Water Infrastructure Successes in Columbia, Missouri

EPA website shares case studies that highlight local government successes in establishing sustainable water infrastructure foundations for the future.

Aug 9, 2011 | ARTICLE

Like many communities across the country, Columbia, Missouri, is working hard to meet the challenge of managing its water infrastructure and maintaining long-term quality of service.  Home to over 107,000 residents, with an annual growth rate of 1.5 to 3 percent, Columbia has found its forward-looking approach to infrastructure management to be critical.

The Columbia Water and Light Department (CWLD), which oversees Columbia’s water utility, is run as a self-funding enterprise fund.  CWLD reports to the city council, city manager, and a council-appointed advisory board. The city’s leadership has taken numerous steps to support effective and efficient practices that will sustain their water systems for the long term. 



Prior to 1985, financial accounting for Columbia’s water and electric utilities was not separated; since then, cost accounting and budgets have been made completely independent.  This important step has allowed the city to better plan for the needs of both. 

Today, Columbia has a comprehensive plan that estimates the city’s water infrastructure needs for the next 20 years. This plan includes a five-year capital improvement plan (CIP) that is incorporated into the city’s budget.  Capital projects are funded by municipal debt (e.g., revenue bonds) that is approved by the voters. 

Because Columbia’s comprehensive plan calls for improvements in many areas of water-related infrastructure, the city council and city manager try to spread rate increases evenly, with a number of small increases instead of large jumps in rates. The CWLD does not receive tax subsidies (although some of Columbia’s public services do); instead, the CWLD is completely supported by user fees.  

Customers are assessed a commodity charge per hundred cubic feet of water plus a fixed meter charge. The meter charge for a typical household is approximately one-third of the water bill, and the volume charge makes up the other two-thirds. The revenue generated by these rates covers debt retirement, capital improvement, operating and maintenance costs, and all other costs. Columbia’s rates are lower than those of surrounding water districts and are competitive with neighboring cities of similar size. 

Complementing the city’s comprehensive plan and CIP, is their asset management program. Asset management is an approach through which infrastructure investments are prioritized to meet the needs and goals of the community at the least cost.  Columbia uses asset management to make sure they are investing in the right places at the right time.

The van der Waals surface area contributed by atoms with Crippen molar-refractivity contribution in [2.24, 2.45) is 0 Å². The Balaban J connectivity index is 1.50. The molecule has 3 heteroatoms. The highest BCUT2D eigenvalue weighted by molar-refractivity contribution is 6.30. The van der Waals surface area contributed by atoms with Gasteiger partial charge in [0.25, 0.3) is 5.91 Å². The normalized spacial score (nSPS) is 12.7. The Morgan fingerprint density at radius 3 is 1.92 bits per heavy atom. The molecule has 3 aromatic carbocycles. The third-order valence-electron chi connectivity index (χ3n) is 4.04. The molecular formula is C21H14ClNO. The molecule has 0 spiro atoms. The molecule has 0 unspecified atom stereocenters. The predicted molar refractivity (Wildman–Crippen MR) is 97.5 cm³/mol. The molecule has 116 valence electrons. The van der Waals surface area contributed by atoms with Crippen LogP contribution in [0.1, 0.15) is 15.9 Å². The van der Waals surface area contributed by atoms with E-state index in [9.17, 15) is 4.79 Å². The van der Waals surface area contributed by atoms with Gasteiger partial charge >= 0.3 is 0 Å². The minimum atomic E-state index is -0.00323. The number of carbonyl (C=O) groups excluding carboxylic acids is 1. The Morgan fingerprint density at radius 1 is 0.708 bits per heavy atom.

Public Involvement 

Columbia’s successes in addressing their water infrastructure needs are also a result of effective efforts to build community support for improvements. The comprehensive plan and the CIP help citizens to understand the major projects and capital needs in the city’s future. Columbia’s charter requires the city manager to submit an annual list of priorities to the city council, informally known as the “state of the city” address. This report is usually followed by a city council retreat that is covered by the local media. Community television stations are invited to these presentations, and the meetings are re-broadcast several times. With council approval, the initiative is placed on the ballot in the next election cycle. In the interim, the city council appoints a committee that is charged with educating the community about the issue. These committees raise their own funds and are often successful at passing ballot measures. 

CWLD emphasizes the importance of continuous contact with citizens when undertaking infrastructure initiatives. Over the years, CWLD has built a strong relationship with Columbia’s citizens. 

For more details on Columbia efforts and those of other local governments, check out the case studies here. This page is part of a new EPA website that has information and resources for local officials who are looking to meet the challenge posed by their aging water infrastructure systems.  Built around “Five Things You Should Know” and “ Five Things You Should Do,” the site offers a grounding in water infrastructure issues and concrete steps local officials can take to move their systems towards long-term sustainability.


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